for this process the expected theoretical weight loss is 6.644%, while experimental value is 6.636 %. The quantitativeness of this process allows estimating the global cobalt content by straightforward calculations taking into account the relation between reactions (1) and (3) independently of the overlapping between organic phase decomposition and oxidation processes. However, contribution to oxygen uptake from CoO oxidation is unknown and can be only estimated if sample it´s assumed to consist in a mixture of metallic cobalt and cobalt (II) oxide and both oxidize to the same product (i.e.: Co3O4, equation 1 and 2) without superposition of oxidation and decomposition of organic phase. For example, cobalt obtained in ethylene glycol in the presence of sodium citrate gives an approximately metallic phase content of 81.5 %, 17.2 % of cobalt oxide and 1.3 % of organic phase. Obviously this is approximately because carbonaceous residues are not taken into account.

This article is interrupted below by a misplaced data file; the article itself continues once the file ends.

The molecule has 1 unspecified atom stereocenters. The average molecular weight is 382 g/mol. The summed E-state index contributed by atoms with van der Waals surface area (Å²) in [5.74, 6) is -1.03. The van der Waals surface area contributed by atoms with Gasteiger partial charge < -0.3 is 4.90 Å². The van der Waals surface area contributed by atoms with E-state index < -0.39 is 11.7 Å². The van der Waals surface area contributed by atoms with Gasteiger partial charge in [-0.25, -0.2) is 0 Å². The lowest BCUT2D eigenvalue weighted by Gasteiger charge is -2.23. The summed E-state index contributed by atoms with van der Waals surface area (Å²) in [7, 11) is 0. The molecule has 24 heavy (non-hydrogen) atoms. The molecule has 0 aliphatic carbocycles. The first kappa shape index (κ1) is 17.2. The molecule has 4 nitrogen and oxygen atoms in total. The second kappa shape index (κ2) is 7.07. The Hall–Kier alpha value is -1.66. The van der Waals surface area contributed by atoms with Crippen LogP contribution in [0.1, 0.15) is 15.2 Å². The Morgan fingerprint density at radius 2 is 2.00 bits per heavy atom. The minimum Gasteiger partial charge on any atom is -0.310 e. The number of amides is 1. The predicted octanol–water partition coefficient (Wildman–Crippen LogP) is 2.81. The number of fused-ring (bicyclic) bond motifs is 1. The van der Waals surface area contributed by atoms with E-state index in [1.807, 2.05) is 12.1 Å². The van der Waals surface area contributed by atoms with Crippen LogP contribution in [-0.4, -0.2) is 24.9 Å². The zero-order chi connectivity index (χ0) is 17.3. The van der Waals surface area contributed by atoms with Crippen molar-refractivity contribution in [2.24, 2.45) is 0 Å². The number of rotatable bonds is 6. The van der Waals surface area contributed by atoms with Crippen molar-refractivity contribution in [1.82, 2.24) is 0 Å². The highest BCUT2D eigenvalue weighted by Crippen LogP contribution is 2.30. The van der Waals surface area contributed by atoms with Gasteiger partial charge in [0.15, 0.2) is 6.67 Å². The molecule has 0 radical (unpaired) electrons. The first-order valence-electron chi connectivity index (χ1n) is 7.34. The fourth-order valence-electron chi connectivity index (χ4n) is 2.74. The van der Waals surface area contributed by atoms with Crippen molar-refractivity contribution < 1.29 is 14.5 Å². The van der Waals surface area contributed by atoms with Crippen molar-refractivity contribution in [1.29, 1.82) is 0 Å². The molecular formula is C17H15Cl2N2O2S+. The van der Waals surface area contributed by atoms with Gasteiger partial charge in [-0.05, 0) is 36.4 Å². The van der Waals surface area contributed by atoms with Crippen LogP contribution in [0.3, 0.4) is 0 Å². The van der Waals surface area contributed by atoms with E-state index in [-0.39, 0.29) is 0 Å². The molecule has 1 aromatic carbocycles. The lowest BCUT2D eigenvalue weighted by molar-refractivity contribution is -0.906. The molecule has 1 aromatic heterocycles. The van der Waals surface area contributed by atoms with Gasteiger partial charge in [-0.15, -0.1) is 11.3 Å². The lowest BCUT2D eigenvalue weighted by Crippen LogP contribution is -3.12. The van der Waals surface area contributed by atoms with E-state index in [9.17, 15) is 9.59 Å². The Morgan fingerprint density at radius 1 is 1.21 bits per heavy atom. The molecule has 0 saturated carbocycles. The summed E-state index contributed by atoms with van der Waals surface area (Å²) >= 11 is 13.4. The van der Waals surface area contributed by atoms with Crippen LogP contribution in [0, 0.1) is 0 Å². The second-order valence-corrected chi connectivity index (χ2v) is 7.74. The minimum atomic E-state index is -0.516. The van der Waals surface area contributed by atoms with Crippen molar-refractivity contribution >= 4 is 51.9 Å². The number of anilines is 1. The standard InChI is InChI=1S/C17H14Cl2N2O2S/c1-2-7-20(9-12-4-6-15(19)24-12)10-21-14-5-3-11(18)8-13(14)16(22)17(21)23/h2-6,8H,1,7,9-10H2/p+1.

In samples where borohydride was used as reducer, it can be observed a two step oxidation process and not Co3O4 decomposition is observed. By comparison with the thermogravimetric curve for pure sodium borohydride (see Figure 5b) the first step appears to correspond with the oxidation of borohydride residues to borate, according to:

1625